Day 9: Vienna

Vienna is a city steeped in history, music and elegant architecture. Mozart, Austria’s most famous citizen, was at the height of his creative powers when he lived here, writing perhaps his best-known works, including “The Marriage of Figaro,” “Don Giovanni” and “Eine Kleine Nachtmusik.”

“Morning with the Masters” at the Vienna Art History Museum

The Vienna Art History Museum (Kunsthistorisches Museum) is home to an astonishing collection of artistic treasures. Its doors open early especially for you as you join an art historian for a tour of some of the masterpieces gathered here: View a unique group of works by Pieter Bruegel the Elder, Vermeer’s Allegory of Painting, Raphael’s Madonna in the Meadow, and portraits by Rembrandt, Velazquez, Rubens, Titian, Tintoretto and Van Eyck, among others, in the Picture Gallery before moving on to the Kunstkammer galleries, where you can see Benvenuto Cellini’s legendary salt cellar (the only gold sculpture he created that has survived to the present day) and hear its remarkable story. Your exclusive tour ends with a reception in the magnificent Cupola Hall, perhaps the architectural highlight of the splendid building.

Private Mozart and Strauss concert

Vienna is linked inextricably with music, as so many great composers lived and worked here: Beethoven, Mozart, Strauss, Schubert, Mahler, Brahms—the list is as long as it is glorious. Enjoy an evening of chamber music performed by some of Vienna’s world-class professionals in a historic and intimate concert venue. The music, naturally, will be by Mozart and Strauss.

Vienna city tour with Christmas market

Ring Street, the great horseshoe-shaped boulevard lined with many of the city’s major landmarks—Parliament, City Hall, the Vienna State Opera, and numerous glorious palaces and museums—is a mere 150 years old, practically an infant for a city of Vienna’s age. It replaced the walls that had protected the city for centuries. See all of them on a panoramic tour, then set off on foot for a guided walking tour with a local expert, passing more top sites—such as Hofburg Palace, the Spanish Riding School and St. Stephan’s Cathedral—before stopping to visit the Winter Palace of Prince Eugene, one of the loveliest palace complexes in Vienna. Born in France in 1663, Prince Eugene served the Habsburg emperors for 60 years, commanding their armies and assuring the Habsburg’s dominance throughout Central Europe. Emperor Charles VI rewarded the Prince with honors and wealth. In 2013, his Winter Palace was opened to the public for the first time in centuries. You’ll also have time to explore on your own and to visit Vienna’s most famous Christmas market, situated in front of City Hall, where more than 140 wooden stalls entice you with every sort of delicacy. Be sure to try the rum balls and nutmeg-spiced macarons, which are local favorites, and roam through the adjacent park to admire the elaborately decorated trees.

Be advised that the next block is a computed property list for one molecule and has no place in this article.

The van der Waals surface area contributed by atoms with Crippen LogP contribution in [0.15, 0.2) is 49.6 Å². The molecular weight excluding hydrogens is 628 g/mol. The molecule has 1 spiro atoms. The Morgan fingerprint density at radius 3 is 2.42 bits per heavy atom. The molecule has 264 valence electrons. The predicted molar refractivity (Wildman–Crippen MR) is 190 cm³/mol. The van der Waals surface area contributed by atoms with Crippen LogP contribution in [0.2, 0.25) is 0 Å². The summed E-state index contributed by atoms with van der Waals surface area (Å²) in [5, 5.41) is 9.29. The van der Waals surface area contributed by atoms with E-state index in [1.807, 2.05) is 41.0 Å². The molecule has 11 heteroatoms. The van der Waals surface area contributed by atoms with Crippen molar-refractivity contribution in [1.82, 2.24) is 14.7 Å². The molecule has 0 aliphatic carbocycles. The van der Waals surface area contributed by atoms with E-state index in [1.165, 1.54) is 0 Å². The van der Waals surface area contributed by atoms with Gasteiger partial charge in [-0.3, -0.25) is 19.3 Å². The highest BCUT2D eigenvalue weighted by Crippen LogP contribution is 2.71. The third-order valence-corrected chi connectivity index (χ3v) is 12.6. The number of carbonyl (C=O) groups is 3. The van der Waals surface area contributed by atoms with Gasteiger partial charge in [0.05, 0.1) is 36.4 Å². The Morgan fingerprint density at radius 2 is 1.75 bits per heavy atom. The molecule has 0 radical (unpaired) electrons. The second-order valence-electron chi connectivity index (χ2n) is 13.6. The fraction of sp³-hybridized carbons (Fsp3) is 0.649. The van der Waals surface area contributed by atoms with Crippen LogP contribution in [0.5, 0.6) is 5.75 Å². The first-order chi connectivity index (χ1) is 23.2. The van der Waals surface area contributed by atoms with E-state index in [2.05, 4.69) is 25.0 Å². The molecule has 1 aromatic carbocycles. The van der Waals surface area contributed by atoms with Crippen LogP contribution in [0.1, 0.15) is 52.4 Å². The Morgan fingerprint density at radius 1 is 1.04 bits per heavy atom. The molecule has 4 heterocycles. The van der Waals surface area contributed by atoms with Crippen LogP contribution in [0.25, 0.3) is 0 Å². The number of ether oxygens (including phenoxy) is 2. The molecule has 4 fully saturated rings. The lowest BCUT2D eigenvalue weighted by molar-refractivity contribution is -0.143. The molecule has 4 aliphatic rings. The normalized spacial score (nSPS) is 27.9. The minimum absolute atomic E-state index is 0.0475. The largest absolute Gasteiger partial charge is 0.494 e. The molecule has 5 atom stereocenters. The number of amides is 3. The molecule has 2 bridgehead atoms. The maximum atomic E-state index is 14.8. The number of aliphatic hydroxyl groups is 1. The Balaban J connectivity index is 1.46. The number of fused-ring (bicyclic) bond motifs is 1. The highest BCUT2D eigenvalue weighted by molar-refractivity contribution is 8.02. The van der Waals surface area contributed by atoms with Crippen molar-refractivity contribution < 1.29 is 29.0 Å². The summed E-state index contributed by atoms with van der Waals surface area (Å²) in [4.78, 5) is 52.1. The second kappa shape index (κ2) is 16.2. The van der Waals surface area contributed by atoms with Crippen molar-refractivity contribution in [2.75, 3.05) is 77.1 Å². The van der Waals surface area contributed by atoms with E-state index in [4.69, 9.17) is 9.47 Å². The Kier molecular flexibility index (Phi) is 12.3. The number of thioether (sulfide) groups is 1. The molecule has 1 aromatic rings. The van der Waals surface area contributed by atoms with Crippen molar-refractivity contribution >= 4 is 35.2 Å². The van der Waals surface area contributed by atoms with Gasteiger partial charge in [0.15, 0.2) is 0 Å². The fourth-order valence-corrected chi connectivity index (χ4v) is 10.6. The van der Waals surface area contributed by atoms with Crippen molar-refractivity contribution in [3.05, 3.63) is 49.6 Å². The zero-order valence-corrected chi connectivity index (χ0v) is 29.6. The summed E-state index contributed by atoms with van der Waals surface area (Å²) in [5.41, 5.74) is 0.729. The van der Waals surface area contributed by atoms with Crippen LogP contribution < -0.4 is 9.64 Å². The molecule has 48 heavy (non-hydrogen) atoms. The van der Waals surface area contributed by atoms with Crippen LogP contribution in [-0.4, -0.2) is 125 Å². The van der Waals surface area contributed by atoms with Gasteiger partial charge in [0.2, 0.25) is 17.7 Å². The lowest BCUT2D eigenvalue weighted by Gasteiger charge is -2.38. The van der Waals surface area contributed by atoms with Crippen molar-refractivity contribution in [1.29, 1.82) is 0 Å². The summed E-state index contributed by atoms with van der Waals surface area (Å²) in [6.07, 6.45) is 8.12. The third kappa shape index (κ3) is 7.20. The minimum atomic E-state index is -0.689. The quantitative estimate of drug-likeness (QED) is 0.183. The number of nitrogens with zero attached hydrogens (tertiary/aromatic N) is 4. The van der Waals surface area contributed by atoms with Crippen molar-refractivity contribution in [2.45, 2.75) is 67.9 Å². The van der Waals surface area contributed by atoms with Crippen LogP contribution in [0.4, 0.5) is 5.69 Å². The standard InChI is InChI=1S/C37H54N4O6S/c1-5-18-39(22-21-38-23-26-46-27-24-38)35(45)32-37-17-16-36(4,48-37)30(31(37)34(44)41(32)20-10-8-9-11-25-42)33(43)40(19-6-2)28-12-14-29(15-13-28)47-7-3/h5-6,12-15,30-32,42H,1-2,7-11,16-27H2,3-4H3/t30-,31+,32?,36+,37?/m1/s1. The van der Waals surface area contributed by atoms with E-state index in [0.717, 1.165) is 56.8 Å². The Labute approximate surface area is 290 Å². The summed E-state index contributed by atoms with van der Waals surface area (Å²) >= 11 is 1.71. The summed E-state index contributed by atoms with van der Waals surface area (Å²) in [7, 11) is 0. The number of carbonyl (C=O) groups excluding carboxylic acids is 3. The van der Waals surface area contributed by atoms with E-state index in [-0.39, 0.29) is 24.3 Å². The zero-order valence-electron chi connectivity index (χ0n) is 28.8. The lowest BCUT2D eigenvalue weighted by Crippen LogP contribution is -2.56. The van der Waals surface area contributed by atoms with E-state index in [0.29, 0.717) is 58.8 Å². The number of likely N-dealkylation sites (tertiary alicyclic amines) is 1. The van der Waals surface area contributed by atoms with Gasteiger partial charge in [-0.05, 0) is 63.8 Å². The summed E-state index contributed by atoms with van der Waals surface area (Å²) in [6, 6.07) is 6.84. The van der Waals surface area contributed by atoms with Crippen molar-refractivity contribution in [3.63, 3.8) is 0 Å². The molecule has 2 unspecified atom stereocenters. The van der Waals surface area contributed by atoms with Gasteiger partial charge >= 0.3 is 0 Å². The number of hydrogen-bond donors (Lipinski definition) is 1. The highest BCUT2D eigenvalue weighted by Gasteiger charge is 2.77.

“Taste of Christmas” Vienna walking tour

Vienna is a delicious experience for visitors (and for locals too, of course) at any time of the year, but it’s especially inviting during the winter holidays. Join an exclusive excursion that combines delectable treats of the season with a look at some of the highlights in the Innere Stadt—the historic city core. A drive along Prater and Ring streets provides a glimpse of the magnificent buildings that showcase the Habsburgs’ grandeur, followed by a closer look. This district offers a stunning array of Vienna’s gems in just a few blocks.